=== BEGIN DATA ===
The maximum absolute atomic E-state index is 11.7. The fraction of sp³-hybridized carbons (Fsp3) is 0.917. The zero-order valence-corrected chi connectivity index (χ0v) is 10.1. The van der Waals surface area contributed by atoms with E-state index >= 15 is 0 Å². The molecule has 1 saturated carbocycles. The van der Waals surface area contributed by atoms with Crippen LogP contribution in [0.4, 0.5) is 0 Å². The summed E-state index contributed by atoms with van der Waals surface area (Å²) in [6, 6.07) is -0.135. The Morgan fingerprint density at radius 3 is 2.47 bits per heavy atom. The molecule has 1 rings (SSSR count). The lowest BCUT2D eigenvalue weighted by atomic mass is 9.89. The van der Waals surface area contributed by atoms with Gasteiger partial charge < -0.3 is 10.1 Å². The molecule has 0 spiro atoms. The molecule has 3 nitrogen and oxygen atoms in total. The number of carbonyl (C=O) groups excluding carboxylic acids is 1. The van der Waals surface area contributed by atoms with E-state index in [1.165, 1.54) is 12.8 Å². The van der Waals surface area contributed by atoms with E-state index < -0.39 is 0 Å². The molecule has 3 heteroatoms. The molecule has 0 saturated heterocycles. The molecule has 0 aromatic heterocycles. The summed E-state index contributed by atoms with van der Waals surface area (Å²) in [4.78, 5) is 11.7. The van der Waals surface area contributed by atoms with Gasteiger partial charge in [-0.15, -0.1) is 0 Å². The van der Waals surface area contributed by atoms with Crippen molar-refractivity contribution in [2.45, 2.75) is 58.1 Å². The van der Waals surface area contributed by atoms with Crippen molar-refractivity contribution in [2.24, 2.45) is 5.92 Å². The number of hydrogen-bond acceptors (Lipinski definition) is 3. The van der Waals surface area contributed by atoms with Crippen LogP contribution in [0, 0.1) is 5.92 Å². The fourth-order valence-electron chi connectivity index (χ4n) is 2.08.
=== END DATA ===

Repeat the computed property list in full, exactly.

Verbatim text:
The maximum absolute atomic E-state index is 11.7. The fraction of sp³-hybridized carbons (Fsp3) is 0.917. The zero-order valence-corrected chi connectivity index (χ0v) is 10.1. The van der Waals surface area contributed by atoms with E-state index >= 15 is 0 Å². The molecule has 1 saturated carbocycles. The van der Waals surface area contributed by atoms with Crippen LogP contribution in [0.4, 0.5) is 0 Å². The summed E-state index contributed by atoms with van der Waals surface area (Å²) in [6, 6.07) is -0.135. The Morgan fingerprint density at radius 3 is 2.47 bits per heavy atom. The molecule has 1 rings (SSSR count). The lowest BCUT2D eigenvalue weighted by atomic mass is 9.89. The van der Waals surface area contributed by atoms with Gasteiger partial charge < -0.3 is 10.1 Å². The molecule has 0 spiro atoms. The molecule has 3 nitrogen and oxygen atoms in total. The number of carbonyl (C=O) groups excluding carboxylic acids is 1. The van der Waals surface area contributed by atoms with E-state index in [1.165, 1.54) is 12.8 Å². The van der Waals surface area contributed by atoms with E-state index < -0.39 is 0 Å². The molecule has 3 heteroatoms. The molecule has 0 saturated heterocycles. The molecule has 0 aromatic heterocycles. The summed E-state index contributed by atoms with van der Waals surface area (Å²) in [4.78, 5) is 11.7. The van der Waals surface area contributed by atoms with Gasteiger partial charge in [-0.15, -0.1) is 0 Å². The van der Waals surface area contributed by atoms with Crippen molar-refractivity contribution in [2.45, 2.75) is 58.1 Å². The van der Waals surface area contributed by atoms with Crippen molar-refractivity contribution in [2.24, 2.45) is 5.92 Å². The number of hydrogen-bond acceptors (Lipinski definition) is 3. The van der Waals surface area contributed by atoms with Crippen LogP contribution in [0, 0.1) is 5.92 Å². The fourth-order valence-electron chi connectivity index (χ4n) is 2.08.